Optimizing the furnace of a copper smelter

At a large copper smelter plant, the productivity of a smelting furnace and the quality of the product decreased dramatically. Encata carried out thorough multiphysics processes modeling, which gave our customers the information they needed to create a plan for plant modernization.


Deeptech & Sciences



1 → 9

Project duration:

9 moths


The core challenges of the project:

  • The issue necessitated specific, in-depth knowledge of raw materials, technologies used, intermediate and by-products.
  • The project had to be finished within a short timeframe of nine months.
  • The processes of mass, heat, and phase transitions had to be combined in the computer models.
  • The computational grid had more than 5 million elements, therefore standard PC power was insufficient to obtain accurate results in a reasonable amount of time.
  • Lack of comprehensive information on the characteristics of the intermediate products and the inability of carrying out the experiment

Our Role

  • 3D modeling;
  • Computational Fluid Dynamics;
  • Finite Element Analysis;
  • Engineering R&D.

Technologies Used

FEA/FEM simulations
2D drawing
3D Modeling
Technological simulations
Technology processes
CFD simulations

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Approach & Solution

For the first 3 weeks of the project, our team was not involved in modeling and design. We looked at the technological  process itself and characteristics of the products created during its various stages. Our objective was not to fully comprehend the furnace process, but to dissect it into its constituent parts and focus solely on those that affected productivity.

Multiphase simulation of charge loading

The customer's losses from production downtime were directly related to the project duration. As a result, the team had to make trade-offs between the tasks. The utmost importance was given to the procedures that directly affected the final simulation model. For instance, the calculation of the temperature field was used to build the gas circuit instead of modeling sulfate corrosion. The areas where there was a risk of sulfate corrosion were determined through the temperature field analysis.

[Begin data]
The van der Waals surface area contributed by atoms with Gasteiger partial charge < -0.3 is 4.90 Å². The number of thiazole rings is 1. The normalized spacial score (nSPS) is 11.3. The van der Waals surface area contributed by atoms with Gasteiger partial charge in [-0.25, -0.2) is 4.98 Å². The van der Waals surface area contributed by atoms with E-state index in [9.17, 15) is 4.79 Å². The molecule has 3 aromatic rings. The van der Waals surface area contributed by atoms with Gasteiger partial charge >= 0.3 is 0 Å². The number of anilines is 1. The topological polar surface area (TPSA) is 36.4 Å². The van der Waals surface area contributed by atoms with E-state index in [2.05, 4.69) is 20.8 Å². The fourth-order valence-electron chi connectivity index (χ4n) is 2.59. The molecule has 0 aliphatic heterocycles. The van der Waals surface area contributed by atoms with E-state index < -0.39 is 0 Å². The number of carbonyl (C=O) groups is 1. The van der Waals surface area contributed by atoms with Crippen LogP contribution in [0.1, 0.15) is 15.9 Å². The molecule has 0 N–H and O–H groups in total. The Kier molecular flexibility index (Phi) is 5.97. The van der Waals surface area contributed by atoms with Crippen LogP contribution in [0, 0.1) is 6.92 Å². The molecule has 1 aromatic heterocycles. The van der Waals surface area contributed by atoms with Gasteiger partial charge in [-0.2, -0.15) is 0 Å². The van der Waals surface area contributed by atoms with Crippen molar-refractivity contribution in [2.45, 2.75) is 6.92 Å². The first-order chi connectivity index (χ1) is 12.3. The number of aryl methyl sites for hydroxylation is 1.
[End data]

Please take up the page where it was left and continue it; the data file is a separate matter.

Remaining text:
Submodeling helped us shorten the calculation time. We modeled the necessary area separately.As a result of the calculation, we determined the geometry of the structural elements of the furnace and established the geometry for the left and right convection shafts, the furnace uptake, and the furnace.

Understanding the technological processes that occur in a specific furnace area allowed us to simplify the calculating geometry.  For example, just part of the basic geometry was analyzed when modeling the hydrodynamics of melt bubbling. The boundaries separating the calculating area from neighboring recurring areas were defined as symmetry boundaries. By simplifying calculations, we sped up modeling while maintaining calculation accuracy.

Test model of melt bath bubbling by oxygen-air mixture

A research supercomputer was utilized for the majority of simulation runs since the size of the furnace (length 21 meters and height of the melting shop 9 meters) and tuyeres (diameter 0.2 m) blowing the gas mixture at a near-sonic speed precluded utilizing normal methods of model development. About 50 iterations were performed for the main model. For further models, our team performed a great number of tiny iterations.

Multiphase simulation of charge loading (Part 2)

The combination of heat and mass transfer processes with phase transitions is not recorded by sensors during furnace operation and is also little studied by the scientific community. Therefore, the impossibility of conducting a real experiment of boiling processes was expected. The solution was to determine the required parameters through process simulation. For instance, to gauge the intensity of melt spattering in the furnace, we assessed the average quantity of spattered slag in the control zone above the melt during the simulation.


We built a parametric validated model which describes the processes that occur during copper concentrates processing in Vanyukov furnace. They are:

  • thermal → heat transfer from molten copper to the environment;
  • hydrodynamic → the flow of molten copper and its bubbling;
  • aerodynamic → movement of gases and vapors inside the copper smelting furnace.

The furnace manufacturers received the findings of EnCata’s research. The plant used the research findings and therefore improved the technological process' efficiency.

3000 hours

time spent by the computer

50  iterations

of the basic model

2 terabytes

weight of the final validated model

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